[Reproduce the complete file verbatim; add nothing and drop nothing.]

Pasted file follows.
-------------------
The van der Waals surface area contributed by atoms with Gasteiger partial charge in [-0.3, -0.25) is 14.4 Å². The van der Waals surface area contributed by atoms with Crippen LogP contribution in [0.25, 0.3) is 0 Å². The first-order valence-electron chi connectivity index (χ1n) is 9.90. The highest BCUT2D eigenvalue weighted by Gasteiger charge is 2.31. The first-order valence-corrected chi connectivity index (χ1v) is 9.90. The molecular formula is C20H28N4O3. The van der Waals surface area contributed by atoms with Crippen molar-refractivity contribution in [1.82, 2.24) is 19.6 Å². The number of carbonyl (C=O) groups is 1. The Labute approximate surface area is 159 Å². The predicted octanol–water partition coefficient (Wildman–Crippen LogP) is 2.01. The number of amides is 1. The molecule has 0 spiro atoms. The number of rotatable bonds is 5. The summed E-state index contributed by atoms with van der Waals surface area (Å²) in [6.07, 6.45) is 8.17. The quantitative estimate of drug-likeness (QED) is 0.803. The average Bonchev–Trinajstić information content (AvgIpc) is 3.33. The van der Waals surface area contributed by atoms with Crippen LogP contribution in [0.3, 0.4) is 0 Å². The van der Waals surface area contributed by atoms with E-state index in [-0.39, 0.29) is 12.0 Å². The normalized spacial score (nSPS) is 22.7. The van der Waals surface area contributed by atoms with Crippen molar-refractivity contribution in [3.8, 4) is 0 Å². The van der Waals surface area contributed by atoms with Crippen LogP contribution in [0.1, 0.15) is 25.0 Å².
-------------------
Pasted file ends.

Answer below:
The van der Waals surface area contributed by atoms with Gasteiger partial charge in [-0.3, -0.25) is 14.4 Å². The van der Waals surface area contributed by atoms with Crippen LogP contribution in [0.25, 0.3) is 0 Å². The first-order valence-electron chi connectivity index (χ1n) is 9.90. The highest BCUT2D eigenvalue weighted by Gasteiger charge is 2.31. The first-order valence-corrected chi connectivity index (χ1v) is 9.90. The molecular formula is C20H28N4O3. The van der Waals surface area contributed by atoms with Crippen molar-refractivity contribution in [1.82, 2.24) is 19.6 Å². The number of carbonyl (C=O) groups is 1. The Labute approximate surface area is 159 Å². The predicted octanol–water partition coefficient (Wildman–Crippen LogP) is 2.01. The number of amides is 1. The molecule has 0 spiro atoms. The number of rotatable bonds is 5. The summed E-state index contributed by atoms with van der Waals surface area (Å²) in [6.07, 6.45) is 8.17. The quantitative estimate of drug-likeness (QED) is 0.803. The average Bonchev–Trinajstić information content (AvgIpc) is 3.33. The van der Waals surface area contributed by atoms with Crippen LogP contribution in [0.3, 0.4) is 0 Å². The van der Waals surface area contributed by atoms with E-state index in [-0.39, 0.29) is 12.0 Å². The normalized spacial score (nSPS) is 22.7. The van der Waals surface area contributed by atoms with Crippen molar-refractivity contribution in [3.8, 4) is 0 Å². The van der Waals surface area contributed by atoms with Crippen LogP contribution in [0.1, 0.15) is 25.0 Å².